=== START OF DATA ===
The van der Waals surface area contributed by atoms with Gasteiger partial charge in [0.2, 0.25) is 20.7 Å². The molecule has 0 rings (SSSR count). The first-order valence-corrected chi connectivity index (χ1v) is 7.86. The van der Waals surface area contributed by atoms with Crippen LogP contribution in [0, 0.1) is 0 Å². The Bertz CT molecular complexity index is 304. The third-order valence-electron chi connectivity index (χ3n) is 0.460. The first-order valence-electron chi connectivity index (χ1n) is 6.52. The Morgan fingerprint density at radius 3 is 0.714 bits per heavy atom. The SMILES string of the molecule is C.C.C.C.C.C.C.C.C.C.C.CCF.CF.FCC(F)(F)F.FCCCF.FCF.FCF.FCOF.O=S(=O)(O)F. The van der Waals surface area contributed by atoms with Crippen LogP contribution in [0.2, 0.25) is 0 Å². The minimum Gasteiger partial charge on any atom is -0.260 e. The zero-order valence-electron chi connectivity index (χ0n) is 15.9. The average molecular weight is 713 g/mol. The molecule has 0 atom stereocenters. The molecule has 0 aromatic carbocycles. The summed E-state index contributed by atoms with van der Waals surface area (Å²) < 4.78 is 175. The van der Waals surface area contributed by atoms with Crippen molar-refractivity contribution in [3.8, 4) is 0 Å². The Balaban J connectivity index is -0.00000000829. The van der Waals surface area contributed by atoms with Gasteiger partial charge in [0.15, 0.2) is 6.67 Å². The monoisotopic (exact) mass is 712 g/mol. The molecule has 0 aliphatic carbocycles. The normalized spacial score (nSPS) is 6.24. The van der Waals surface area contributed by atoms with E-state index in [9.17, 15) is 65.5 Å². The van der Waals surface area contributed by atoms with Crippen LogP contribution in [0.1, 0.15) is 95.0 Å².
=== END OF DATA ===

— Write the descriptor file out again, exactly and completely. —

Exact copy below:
The van der Waals surface area contributed by atoms with Gasteiger partial charge in [0.2, 0.25) is 20.7 Å². The molecule has 0 rings (SSSR count). The first-order valence-corrected chi connectivity index (χ1v) is 7.86. The van der Waals surface area contributed by atoms with Crippen LogP contribution in [0, 0.1) is 0 Å². The Bertz CT molecular complexity index is 304. The third-order valence-electron chi connectivity index (χ3n) is 0.460. The first-order valence-electron chi connectivity index (χ1n) is 6.52. The Morgan fingerprint density at radius 3 is 0.714 bits per heavy atom. The SMILES string of the molecule is C.C.C.C.C.C.C.C.C.C.C.CCF.CF.FCC(F)(F)F.FCCCF.FCF.FCF.FCOF.O=S(=O)(O)F. The van der Waals surface area contributed by atoms with Crippen LogP contribution in [0.2, 0.25) is 0 Å². The minimum Gasteiger partial charge on any atom is -0.260 e. The zero-order valence-electron chi connectivity index (χ0n) is 15.9. The average molecular weight is 713 g/mol. The molecule has 0 atom stereocenters. The molecule has 0 aromatic carbocycles. The summed E-state index contributed by atoms with van der Waals surface area (Å²) < 4.78 is 175. The van der Waals surface area contributed by atoms with Crippen molar-refractivity contribution in [3.8, 4) is 0 Å². The Balaban J connectivity index is -0.00000000829. The van der Waals surface area contributed by atoms with Gasteiger partial charge in [0.15, 0.2) is 6.67 Å². The monoisotopic (exact) mass is 712 g/mol. The molecule has 0 aliphatic carbocycles. The normalized spacial score (nSPS) is 6.24. The van der Waals surface area contributed by atoms with E-state index in [9.17, 15) is 65.5 Å². The van der Waals surface area contributed by atoms with Crippen LogP contribution in [0.1, 0.15) is 95.0 Å².